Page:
Interval (Daniel Mann) (+ ro as Serena Moore)

Publications


By OBERON: articles—

"Merle Oberon Is Not a Hindu," interview with J. Calendo in Inter/ View (New York), July 1973.

Interview (made in 1977) in Films in Review (New York), February 1982, see also the issue for June-July 1982.


On OBERON: books—

Parish, James Robert, and Don E. Stanke, The Glamour Girls , New Rochelle, New York, 1975.

Higham, Charles, and Roy Moseley, Princess Merle: The Romantic Life of Merle Oberon , New York, 1983.


On OBERON: articles—

Current Biography 1941 , New York, 1941.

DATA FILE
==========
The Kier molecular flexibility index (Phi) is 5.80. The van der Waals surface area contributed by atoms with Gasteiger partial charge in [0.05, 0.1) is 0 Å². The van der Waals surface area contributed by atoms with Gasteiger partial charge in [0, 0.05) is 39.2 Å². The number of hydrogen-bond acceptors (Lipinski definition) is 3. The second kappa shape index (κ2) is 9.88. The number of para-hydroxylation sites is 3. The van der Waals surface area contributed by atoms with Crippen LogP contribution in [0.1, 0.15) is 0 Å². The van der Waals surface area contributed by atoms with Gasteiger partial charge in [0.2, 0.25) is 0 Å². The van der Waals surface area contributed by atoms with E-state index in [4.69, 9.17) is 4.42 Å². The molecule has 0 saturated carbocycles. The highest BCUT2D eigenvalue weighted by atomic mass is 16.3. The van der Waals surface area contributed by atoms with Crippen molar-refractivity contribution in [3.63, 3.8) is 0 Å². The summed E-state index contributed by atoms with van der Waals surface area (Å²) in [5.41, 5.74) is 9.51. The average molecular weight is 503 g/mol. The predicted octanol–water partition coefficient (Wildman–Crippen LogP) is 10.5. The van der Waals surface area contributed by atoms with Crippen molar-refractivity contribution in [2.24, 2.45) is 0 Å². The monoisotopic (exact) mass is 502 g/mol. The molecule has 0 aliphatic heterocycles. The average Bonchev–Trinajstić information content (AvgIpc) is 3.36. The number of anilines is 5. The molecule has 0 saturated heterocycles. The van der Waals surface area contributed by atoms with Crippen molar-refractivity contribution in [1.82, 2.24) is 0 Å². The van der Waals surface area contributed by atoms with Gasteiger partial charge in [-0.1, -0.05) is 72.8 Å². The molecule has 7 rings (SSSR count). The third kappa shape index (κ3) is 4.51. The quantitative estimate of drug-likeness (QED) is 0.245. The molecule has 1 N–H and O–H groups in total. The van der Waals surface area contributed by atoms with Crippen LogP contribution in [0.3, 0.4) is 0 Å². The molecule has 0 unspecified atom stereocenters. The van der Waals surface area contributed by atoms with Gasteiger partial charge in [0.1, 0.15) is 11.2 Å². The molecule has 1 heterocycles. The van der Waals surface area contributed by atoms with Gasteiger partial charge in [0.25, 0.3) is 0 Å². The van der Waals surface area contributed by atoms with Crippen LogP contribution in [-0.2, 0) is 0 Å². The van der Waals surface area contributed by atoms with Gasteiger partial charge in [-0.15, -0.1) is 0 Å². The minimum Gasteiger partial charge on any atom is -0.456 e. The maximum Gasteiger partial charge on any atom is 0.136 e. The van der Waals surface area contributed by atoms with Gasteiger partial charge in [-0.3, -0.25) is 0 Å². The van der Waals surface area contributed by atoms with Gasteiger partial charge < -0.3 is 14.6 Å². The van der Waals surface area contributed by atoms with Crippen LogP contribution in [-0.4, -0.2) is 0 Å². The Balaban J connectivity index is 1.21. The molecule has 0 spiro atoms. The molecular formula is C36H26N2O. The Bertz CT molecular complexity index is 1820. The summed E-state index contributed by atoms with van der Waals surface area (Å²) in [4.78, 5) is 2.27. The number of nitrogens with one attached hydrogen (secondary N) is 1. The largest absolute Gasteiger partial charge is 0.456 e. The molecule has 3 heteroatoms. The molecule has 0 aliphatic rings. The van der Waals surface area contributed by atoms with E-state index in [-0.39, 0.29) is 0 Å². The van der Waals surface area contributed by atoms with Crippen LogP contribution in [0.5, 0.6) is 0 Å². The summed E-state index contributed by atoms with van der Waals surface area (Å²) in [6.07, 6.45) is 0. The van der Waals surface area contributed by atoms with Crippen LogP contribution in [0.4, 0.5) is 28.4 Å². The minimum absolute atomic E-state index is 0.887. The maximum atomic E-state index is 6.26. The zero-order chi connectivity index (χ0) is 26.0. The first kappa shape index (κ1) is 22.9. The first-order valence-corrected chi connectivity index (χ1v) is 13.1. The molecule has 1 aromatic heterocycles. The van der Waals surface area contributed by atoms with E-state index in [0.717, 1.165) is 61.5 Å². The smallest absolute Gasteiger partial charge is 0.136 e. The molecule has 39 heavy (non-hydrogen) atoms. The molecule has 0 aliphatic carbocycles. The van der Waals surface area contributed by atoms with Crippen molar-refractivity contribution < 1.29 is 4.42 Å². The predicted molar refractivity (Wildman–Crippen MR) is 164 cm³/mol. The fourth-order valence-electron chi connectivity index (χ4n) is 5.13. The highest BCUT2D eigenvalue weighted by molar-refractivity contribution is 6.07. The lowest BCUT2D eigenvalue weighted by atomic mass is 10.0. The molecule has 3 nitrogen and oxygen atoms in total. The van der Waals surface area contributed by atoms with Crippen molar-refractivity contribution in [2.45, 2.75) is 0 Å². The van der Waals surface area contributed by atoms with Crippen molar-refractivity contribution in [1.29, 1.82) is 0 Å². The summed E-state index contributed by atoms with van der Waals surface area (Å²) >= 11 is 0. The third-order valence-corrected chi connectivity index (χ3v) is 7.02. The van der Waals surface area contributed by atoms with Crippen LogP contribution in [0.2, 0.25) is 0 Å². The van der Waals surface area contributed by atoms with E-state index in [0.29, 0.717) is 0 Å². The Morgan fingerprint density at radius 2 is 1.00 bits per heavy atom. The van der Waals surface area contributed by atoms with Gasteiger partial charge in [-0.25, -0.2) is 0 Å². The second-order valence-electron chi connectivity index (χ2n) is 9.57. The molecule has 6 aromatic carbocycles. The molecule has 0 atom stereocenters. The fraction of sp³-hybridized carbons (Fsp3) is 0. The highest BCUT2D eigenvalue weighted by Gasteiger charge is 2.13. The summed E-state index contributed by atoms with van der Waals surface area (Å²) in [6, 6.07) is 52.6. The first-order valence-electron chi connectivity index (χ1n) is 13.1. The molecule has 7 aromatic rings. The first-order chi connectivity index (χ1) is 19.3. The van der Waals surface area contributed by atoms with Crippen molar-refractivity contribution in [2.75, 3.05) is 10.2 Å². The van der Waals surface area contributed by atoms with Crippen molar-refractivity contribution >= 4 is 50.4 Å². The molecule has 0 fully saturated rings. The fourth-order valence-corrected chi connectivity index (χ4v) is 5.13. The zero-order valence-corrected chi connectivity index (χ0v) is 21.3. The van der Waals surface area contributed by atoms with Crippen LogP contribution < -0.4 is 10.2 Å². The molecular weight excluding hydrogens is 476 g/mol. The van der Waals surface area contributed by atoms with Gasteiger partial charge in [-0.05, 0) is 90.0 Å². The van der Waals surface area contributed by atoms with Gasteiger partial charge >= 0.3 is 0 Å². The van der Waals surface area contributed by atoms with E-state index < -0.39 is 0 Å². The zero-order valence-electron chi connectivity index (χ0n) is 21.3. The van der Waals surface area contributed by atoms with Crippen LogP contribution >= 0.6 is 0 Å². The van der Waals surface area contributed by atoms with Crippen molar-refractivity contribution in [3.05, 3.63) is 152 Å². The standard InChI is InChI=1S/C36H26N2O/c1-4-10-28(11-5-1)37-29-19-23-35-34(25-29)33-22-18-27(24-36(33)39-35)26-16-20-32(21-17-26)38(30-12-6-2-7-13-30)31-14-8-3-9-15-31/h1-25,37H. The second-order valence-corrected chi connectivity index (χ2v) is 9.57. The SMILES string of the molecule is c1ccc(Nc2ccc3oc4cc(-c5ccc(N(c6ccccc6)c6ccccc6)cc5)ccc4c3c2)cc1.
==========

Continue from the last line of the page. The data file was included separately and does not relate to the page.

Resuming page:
Obituary in New York Times , 24 November 1979.

Obituary in Cinema Papers (Fitzroy), February-March 1980.

Berg, A. Scott, "Merle Oberon: Bel-Air Estate of the Best Actress Nominee for The Dark Angel ," in Architectural Digest (Los Angeles), April 1990.

Film Dope (Nottingham), July 1992.


On OBERON: film—


Queenie , television mini-series directed by Larry Peerce, 1987.


* * *


Merle Oberon represents a classical case of the woman whose sheer beauty secured her the kind of attention that eventually brought her into films. Raised in India, she did not come to London until she was 17; she then progressed from cafe hostess (name Queenie O'Brien) to film extra. This in turn led to minor roles in undistinguished British films during 1930–32 (name Estelle Thompson), until she finally caught the eye of the Hungarian-British producer, Alexander Korda.